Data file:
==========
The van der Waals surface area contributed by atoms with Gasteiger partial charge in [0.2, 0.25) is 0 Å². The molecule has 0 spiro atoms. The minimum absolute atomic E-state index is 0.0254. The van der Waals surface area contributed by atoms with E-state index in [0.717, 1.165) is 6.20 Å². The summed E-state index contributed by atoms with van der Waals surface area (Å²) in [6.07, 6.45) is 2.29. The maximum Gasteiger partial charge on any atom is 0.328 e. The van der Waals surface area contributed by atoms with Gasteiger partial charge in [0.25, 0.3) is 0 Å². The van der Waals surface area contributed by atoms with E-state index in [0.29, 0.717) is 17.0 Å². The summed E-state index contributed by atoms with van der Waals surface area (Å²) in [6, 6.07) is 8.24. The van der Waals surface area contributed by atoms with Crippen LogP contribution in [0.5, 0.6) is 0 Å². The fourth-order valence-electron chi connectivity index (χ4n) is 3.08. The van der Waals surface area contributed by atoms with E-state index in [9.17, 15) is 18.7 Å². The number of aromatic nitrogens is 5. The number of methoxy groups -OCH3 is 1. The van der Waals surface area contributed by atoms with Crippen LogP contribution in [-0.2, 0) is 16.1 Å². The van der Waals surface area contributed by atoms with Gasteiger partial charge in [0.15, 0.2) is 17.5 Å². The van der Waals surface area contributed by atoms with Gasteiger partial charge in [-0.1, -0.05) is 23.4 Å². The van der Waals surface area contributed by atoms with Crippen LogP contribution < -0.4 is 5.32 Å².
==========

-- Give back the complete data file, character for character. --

The van der Waals surface area contributed by atoms with Gasteiger partial charge in [0.2, 0.25) is 0 Å². The molecule has 0 spiro atoms. The minimum absolute atomic E-state index is 0.0254. The van der Waals surface area contributed by atoms with E-state index in [0.717, 1.165) is 6.20 Å². The summed E-state index contributed by atoms with van der Waals surface area (Å²) in [6.07, 6.45) is 2.29. The maximum Gasteiger partial charge on any atom is 0.328 e. The van der Waals surface area contributed by atoms with Gasteiger partial charge in [0.25, 0.3) is 0 Å². The van der Waals surface area contributed by atoms with E-state index in [0.29, 0.717) is 17.0 Å². The summed E-state index contributed by atoms with van der Waals surface area (Å²) in [6, 6.07) is 8.24. The van der Waals surface area contributed by atoms with Crippen LogP contribution in [0.5, 0.6) is 0 Å². The fourth-order valence-electron chi connectivity index (χ4n) is 3.08. The van der Waals surface area contributed by atoms with E-state index in [9.17, 15) is 18.7 Å². The number of aromatic nitrogens is 5. The number of methoxy groups -OCH3 is 1. The van der Waals surface area contributed by atoms with Crippen LogP contribution in [-0.2, 0) is 16.1 Å². The van der Waals surface area contributed by atoms with Gasteiger partial charge in [0.15, 0.2) is 17.5 Å². The van der Waals surface area contributed by atoms with Gasteiger partial charge in [-0.1, -0.05) is 23.4 Å². The van der Waals surface area contributed by atoms with Crippen LogP contribution < -0.4 is 5.32 Å².